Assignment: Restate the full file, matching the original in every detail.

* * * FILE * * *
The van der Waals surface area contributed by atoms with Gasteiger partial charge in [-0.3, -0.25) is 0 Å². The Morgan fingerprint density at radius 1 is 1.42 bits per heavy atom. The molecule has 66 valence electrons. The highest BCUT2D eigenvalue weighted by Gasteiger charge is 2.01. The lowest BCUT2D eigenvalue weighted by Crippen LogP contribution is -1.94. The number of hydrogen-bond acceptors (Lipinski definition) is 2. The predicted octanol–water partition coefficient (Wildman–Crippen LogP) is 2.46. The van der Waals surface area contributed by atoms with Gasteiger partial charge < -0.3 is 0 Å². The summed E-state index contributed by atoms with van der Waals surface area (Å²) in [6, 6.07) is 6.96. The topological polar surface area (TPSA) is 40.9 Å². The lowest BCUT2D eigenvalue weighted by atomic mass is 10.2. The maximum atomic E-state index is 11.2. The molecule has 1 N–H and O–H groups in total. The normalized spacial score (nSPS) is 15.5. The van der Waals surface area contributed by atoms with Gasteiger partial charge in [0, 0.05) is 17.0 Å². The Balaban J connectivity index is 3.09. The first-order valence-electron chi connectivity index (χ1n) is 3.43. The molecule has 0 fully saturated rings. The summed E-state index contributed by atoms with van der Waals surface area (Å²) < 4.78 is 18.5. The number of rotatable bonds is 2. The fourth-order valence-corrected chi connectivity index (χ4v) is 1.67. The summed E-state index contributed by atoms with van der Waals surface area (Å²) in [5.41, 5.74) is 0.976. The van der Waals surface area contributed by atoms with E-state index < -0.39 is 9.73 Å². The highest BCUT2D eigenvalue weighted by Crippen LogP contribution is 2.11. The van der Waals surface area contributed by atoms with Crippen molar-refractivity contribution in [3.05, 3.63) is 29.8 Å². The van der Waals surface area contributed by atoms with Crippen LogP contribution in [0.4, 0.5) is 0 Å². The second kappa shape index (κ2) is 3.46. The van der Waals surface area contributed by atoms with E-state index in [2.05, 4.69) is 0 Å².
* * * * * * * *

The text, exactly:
The van der Waals surface area contributed by atoms with Gasteiger partial charge in [-0.3, -0.25) is 0 Å². The Morgan fingerprint density at radius 1 is 1.42 bits per heavy atom. The molecule has 66 valence electrons. The highest BCUT2D eigenvalue weighted by Gasteiger charge is 2.01. The lowest BCUT2D eigenvalue weighted by Crippen LogP contribution is -1.94. The number of hydrogen-bond acceptors (Lipinski definition) is 2. The predicted octanol–water partition coefficient (Wildman–Crippen LogP) is 2.46. The van der Waals surface area contributed by atoms with Gasteiger partial charge < -0.3 is 0 Å². The summed E-state index contributed by atoms with van der Waals surface area (Å²) in [6, 6.07) is 6.96. The topological polar surface area (TPSA) is 40.9 Å². The lowest BCUT2D eigenvalue weighted by atomic mass is 10.2. The maximum atomic E-state index is 11.2. The molecule has 1 N–H and O–H groups in total. The normalized spacial score (nSPS) is 15.5. The van der Waals surface area contributed by atoms with Gasteiger partial charge in [0, 0.05) is 17.0 Å². The Balaban J connectivity index is 3.09. The first-order valence-electron chi connectivity index (χ1n) is 3.43. The molecule has 0 fully saturated rings. The summed E-state index contributed by atoms with van der Waals surface area (Å²) < 4.78 is 18.5. The number of rotatable bonds is 2. The fourth-order valence-corrected chi connectivity index (χ4v) is 1.67. The summed E-state index contributed by atoms with van der Waals surface area (Å²) in [5.41, 5.74) is 0.976. The van der Waals surface area contributed by atoms with E-state index < -0.39 is 9.73 Å². The highest BCUT2D eigenvalue weighted by Crippen LogP contribution is 2.11. The van der Waals surface area contributed by atoms with Crippen molar-refractivity contribution in [3.05, 3.63) is 29.8 Å². The van der Waals surface area contributed by atoms with Crippen LogP contribution in [0.4, 0.5) is 0 Å². The second kappa shape index (κ2) is 3.46. The van der Waals surface area contributed by atoms with E-state index in [2.05, 4.69) is 0 Å².